Chances are most Emory students spent their spring break on the beach or relaxing at home in preparation for the rest of the semester.
Not the 115 students who participated in Alternative Spring Break trips this year.
Coordinated by Volunteer Emory, the Alternative Spring Break trips are intended to "create new opportunities for Emory students to explore social justice in various frameworks of understanding," according to the Volunteer Emory website.
The six groups went to Kissimmee, Fla.; New Orleans; Charleston, S.C.; Nashville, Tenn.; Bolton, N.C.; and also took to the streets of the city of Atlanta — the latter, quite literally.
An Atlanta service 'staycation'
Now in its second year, the Atlanta trip immersed students in the issue of homelessness, as well as hunger and poverty. The students volunteered at various shelters during the day. They were given a total of $7 for food for the entire week, had to walk from shelter to shelter, many of which were often miles apart, and sleep outside for three nights.
Additionally, the 13 participants were not allowed to shower, change clothes or brush their teeth, as they endured rainy nights in order to experience what living on the street is actually like.
Atlanta trip leader Shyama Appareddy, an Emory junior, said the experience "definitely humbled participants." She acknowledged that while the students had the security of knowing they were safe and could go home after the immersion, they experienced some of the physical discomforts that people have to deal with while sleeping outside.
"We can never really understand the emotional or psychological trauma endured by someone who is actually homeless," adds Appareddy. "A lot of our participants realized their own privilege."
By volunteering and visiting agencies like the Open Door Community and the City of Refuge, participants were able to converse with homeless people and hear their stories of what led to their situation, as well as their aspirations for overcoming them.
"Our goal was — and is — to reduce the distance between 'us' and 'them' by connecting with our homeless neighbors and hearing their stories," Appareddy says.
Natural disaster relief in New Orleans
Alternative Spring Break participants help out in New Orleans.
Over seven years have passed since Hurricane Katrina slammed the Gulf Coast; New Orleans is still reeling from the devastating consequences of the storm.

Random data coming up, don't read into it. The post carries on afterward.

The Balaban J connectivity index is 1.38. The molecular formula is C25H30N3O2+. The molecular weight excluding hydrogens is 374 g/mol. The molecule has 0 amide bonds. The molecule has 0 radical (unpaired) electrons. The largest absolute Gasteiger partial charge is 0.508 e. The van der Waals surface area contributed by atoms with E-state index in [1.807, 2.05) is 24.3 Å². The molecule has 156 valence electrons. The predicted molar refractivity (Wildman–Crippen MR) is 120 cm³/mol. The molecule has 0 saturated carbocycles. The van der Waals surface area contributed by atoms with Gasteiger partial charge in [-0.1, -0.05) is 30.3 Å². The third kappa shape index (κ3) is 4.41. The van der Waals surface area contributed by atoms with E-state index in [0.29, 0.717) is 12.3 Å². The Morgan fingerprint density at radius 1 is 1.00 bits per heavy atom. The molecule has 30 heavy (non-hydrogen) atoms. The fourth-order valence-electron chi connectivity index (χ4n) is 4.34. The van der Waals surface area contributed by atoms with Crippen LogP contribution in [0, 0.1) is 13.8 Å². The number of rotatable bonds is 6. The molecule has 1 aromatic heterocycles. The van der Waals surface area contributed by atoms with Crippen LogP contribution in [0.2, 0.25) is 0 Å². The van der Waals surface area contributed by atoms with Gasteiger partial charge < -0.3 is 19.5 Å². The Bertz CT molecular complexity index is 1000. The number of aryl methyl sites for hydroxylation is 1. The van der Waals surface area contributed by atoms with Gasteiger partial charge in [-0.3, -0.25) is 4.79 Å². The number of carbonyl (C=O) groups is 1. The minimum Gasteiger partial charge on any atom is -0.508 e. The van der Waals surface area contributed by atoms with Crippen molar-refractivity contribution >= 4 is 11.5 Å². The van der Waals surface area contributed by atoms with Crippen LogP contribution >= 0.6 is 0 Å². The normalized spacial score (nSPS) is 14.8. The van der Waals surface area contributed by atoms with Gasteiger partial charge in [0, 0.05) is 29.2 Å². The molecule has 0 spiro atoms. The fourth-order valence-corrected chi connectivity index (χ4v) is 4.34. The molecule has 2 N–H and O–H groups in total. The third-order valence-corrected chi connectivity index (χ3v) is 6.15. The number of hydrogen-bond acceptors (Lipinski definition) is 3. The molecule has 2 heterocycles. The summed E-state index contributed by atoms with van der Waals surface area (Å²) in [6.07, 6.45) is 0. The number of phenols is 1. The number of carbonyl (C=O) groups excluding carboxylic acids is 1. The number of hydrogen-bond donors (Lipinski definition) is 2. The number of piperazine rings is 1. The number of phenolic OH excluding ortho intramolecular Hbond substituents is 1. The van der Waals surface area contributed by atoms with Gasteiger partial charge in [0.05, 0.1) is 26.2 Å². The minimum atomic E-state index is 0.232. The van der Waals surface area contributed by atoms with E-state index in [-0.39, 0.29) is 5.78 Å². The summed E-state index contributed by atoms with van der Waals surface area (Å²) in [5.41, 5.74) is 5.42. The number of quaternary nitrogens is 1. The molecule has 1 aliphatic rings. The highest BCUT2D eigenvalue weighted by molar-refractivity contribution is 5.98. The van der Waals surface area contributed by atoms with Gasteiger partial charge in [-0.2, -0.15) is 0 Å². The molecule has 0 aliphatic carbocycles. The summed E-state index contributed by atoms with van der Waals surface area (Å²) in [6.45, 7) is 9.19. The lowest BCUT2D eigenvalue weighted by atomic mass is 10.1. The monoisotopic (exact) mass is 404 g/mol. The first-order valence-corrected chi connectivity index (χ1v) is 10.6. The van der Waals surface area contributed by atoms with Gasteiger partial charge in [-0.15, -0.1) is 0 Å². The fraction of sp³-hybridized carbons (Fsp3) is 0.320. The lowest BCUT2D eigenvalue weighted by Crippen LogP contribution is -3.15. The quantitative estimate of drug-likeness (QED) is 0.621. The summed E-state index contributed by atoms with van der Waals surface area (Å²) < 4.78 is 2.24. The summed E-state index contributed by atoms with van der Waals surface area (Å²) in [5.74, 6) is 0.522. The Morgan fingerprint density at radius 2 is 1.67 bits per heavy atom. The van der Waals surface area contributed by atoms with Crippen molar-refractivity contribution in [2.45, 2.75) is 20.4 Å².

New Orleans Alternative Spring Break participants helped various agencies like the Louisiana Boys and Girls Club, Renew Schools, St. Paul’s Homecoming and Green Light New Orleans with tasks that range from installing energy-saving light bulbs in homes to cleaning up a lumber yard.
Emory sophomores Kayla Pak and Jaime Cheung led the New Orleans trip that focused on natural disaster relief.
"The most rewarding experience in New Orleans was getting to know the people in the city," says Pak. "Although some days we made less impact with our service, the residents never failed to express their thanks."
Pak, in an email to Emory Report, attached a letter that one of the agencies sent to the participants that read:
"You have made a big difference to our city and to the citizens that call it home. I only hope that the lives you touched with your acts of kindness pay it forward. Some of the tasks probably seemed mundane and some people may have seemed unappreciative. But know that the people who really care about this unique city called the Big Easy are very grateful to your group. We recognize that you could have gone anywhere for Spring Break but chose to give a big part of yourself to us. Thank u for that. Never feel that what u are doing regarding service work is ever useless Because if it comes from your heart it is the greatest gift u can give."
Cultural connection in North Carolina
Nneamaka Ifeadike spent her break with the Waccamaw Siouan Tribe in southeast North Carolina.
"I had a really fulfilling journey," says Ifeadike of the six days she spent with the tribal community, focusing on community building and cooperation.
The goal of the North Carolina trip was to "connect the Emory community with Native American communities, and to respect and appreciate culture that is different from ours," according to the Volunteer Emory website.
Students on other Alternative Spring Break trips spent time learning about food production and consumption in South Carolina; community-building in Florida; and focusing on various aspects of poverty and social justice in Tennessee.